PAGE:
Most legacy SCM systems are built around optimizing a distinct and discrete function. While these systems may optimize a local function or a local capability, not being connected to the entire supply chain can have adverse effects, such as a lack of enterprise-wide decision making. In most instances, these legacy systems are driven by a push-based supply chain model. Cloud-based SCM systems are flexible enough to support a pull-based supply chain model that is more responsive to consumer demand. With replenishment based on actual consumption, grocers can reduce OOS at the store level, while decreasing excess inventory for optimal OSA and profit.
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In addition, a cloud-based SCM system can easily integrate with systems both up and downstream, providing the supply chain data visibility needed to both measure and manage OSA. These systems have the ability to gather, consolidate, and standardize point of sale (POS) data at the store level in order to calculate key performance indicators—such as sales, OOS, and OSA. Additionally, advanced OOS management capabilities allow manufacturers to ensure product availability on store shelves by identifying and addressing the root causes of unavailability.
Having the capability to view inventory levels, as well as measure and compare actual sales to expected sales in real time exposes gaps that can then be analyzed to determine if they were caused by an OOS. If a product outage has occurred, it is flagged in the system. Once flagged, data is gathered to determine the root cause of the outage, ultimately allowing users to create workflows within the SCM system. This predetermined best course of action, from the manufacturer to the individual store, is the key in preventing future OOS.
Improving Retail Insights at Point of Sale
Getting accurate information about products’ performance at POS are essential to avoiding OOS and excess inventories. While legacy system software may still fundamentally work, this is one area where it fails or underperforms. However, an integrated, cloud-based SCM system provides access to current, accurate data throughout the supply chain–including POS.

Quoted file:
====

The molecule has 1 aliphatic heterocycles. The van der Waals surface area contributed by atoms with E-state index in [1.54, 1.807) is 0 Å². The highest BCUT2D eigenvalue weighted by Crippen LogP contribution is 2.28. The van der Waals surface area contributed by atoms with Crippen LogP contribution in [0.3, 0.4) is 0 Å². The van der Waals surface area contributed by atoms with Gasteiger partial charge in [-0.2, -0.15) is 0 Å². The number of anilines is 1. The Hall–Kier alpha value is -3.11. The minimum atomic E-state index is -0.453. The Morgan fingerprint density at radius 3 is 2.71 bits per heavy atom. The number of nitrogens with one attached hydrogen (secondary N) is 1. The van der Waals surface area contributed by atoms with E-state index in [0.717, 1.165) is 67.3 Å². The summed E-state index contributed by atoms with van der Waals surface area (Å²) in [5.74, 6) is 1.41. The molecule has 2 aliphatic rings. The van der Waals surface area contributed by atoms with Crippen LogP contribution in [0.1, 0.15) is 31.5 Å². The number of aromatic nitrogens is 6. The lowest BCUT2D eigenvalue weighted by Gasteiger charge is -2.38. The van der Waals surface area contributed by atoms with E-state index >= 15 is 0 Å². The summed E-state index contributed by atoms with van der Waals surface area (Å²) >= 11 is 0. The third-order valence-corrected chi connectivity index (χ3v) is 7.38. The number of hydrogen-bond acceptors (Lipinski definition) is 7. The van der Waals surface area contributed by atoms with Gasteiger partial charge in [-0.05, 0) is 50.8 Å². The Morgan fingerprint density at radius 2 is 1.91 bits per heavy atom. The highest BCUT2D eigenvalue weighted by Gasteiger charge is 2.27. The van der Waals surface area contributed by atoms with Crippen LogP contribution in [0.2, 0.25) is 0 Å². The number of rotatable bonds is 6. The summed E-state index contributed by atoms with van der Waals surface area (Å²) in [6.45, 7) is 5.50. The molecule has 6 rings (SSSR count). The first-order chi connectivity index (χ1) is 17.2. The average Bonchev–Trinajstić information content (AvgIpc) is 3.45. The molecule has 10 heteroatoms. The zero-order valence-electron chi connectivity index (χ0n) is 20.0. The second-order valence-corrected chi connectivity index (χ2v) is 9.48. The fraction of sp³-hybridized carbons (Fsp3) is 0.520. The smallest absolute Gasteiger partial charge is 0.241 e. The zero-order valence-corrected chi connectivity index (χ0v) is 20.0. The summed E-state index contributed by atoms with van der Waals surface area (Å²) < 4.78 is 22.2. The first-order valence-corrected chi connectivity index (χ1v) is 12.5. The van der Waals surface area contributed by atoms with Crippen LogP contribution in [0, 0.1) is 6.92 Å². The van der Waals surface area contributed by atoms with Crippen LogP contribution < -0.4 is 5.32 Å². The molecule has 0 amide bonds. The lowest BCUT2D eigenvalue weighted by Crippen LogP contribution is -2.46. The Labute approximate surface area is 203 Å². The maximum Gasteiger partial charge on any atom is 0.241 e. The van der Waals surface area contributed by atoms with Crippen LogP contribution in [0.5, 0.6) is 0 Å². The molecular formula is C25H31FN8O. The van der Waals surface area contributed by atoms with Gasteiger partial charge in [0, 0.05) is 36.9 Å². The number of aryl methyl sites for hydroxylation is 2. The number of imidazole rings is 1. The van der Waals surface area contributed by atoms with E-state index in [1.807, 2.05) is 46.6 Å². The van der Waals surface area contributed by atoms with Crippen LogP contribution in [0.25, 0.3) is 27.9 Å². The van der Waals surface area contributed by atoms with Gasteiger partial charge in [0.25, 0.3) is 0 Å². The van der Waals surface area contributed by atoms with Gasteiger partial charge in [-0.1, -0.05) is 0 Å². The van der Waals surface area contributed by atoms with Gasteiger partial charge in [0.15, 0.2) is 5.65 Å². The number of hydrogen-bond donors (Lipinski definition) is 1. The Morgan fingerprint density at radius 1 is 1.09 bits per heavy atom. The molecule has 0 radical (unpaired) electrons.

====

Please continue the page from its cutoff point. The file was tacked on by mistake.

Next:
A cloud-based SCM system can turn complex data into simple, actionable information by consolidating information from multiple POSs into a single dashboard. By using algorithms, these systems can generate immediate calls to action for purchase and transfer teams. This system results in higher product availability and reduced OOS and overstocks. POS information can be used to personalize the in-store shopping experience and for loyalty programs to increase consumer engagement.
Increasing Profits with Vendor-Managed Inventory
Vendor-managed inventory (VMI) can be a powerful business tool. While the VMI concept has been around for years, it is only recently that the technology needed to support a successful VMI program was available. Now, with the advances of cloud-based VMI solutions, it is the perfect time for manufacturers and retailers to take advantage of its benefits.
Since it is demand driven, VMI enables the ability to respond much more quickly to what is happening at the store and/or distribution center level. This provides the end consumer with optimum service, while cutting down on excess inventory and OOS–leading to increased customer satisfaction and increased revenue.
Every VMI partnership is unique, therefore a flexible VMI solution is essential. As the program grows to include multiple retailers and suppliers, the VMI solution must be easily scalable to accommodate additional partners in order to achieve the best possible results.
Along with the technical aspects of the solution, having a trusted VMI service provider is important to the success of a VMI program. Involving a VMI service provider during the planning phase benefits both the manufacturers and retailers.
Look for a service provider that has implemented many different VMI programs, from both the manufacturer and retailer side. This implies they understand the complexity of dealing with different technology, business, and process terminology, and can work with all parties to translate those frameworks so the manufacturer and the retailer are able to better collaborate. They can share general best practices, as well as concepts and processes that would enable you to reach your program’s specific goals.